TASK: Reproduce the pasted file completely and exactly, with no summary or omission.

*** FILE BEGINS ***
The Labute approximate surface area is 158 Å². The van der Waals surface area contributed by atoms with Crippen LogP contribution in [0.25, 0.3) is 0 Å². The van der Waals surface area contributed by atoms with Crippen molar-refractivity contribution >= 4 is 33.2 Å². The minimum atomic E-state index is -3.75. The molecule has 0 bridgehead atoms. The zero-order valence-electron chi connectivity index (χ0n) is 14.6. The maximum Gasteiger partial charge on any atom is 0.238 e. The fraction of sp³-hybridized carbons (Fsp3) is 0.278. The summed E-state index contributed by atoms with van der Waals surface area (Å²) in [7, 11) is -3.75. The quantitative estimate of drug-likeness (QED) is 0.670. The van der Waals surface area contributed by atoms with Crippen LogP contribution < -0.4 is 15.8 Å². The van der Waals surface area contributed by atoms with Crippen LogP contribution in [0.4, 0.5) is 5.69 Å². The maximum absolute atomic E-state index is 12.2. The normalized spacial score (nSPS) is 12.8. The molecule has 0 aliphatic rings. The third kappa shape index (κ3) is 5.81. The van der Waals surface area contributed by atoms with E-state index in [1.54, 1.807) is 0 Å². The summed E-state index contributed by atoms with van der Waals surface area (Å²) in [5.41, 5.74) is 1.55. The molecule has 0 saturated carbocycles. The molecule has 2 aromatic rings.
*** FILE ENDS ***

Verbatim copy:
The Labute approximate surface area is 158 Å². The van der Waals surface area contributed by atoms with Crippen LogP contribution in [0.25, 0.3) is 0 Å². The van der Waals surface area contributed by atoms with Crippen molar-refractivity contribution >= 4 is 33.2 Å². The minimum atomic E-state index is -3.75. The molecule has 0 bridgehead atoms. The zero-order valence-electron chi connectivity index (χ0n) is 14.6. The maximum Gasteiger partial charge on any atom is 0.238 e. The fraction of sp³-hybridized carbons (Fsp3) is 0.278. The summed E-state index contributed by atoms with van der Waals surface area (Å²) in [7, 11) is -3.75. The quantitative estimate of drug-likeness (QED) is 0.670. The van der Waals surface area contributed by atoms with Crippen LogP contribution < -0.4 is 15.8 Å². The van der Waals surface area contributed by atoms with Crippen LogP contribution in [0.4, 0.5) is 5.69 Å². The maximum absolute atomic E-state index is 12.2. The normalized spacial score (nSPS) is 12.8. The molecule has 0 aliphatic rings. The third kappa shape index (κ3) is 5.81. The van der Waals surface area contributed by atoms with E-state index in [1.54, 1.807) is 0 Å². The summed E-state index contributed by atoms with van der Waals surface area (Å²) in [5.41, 5.74) is 1.55. The molecule has 0 saturated carbocycles. The molecule has 2 aromatic rings.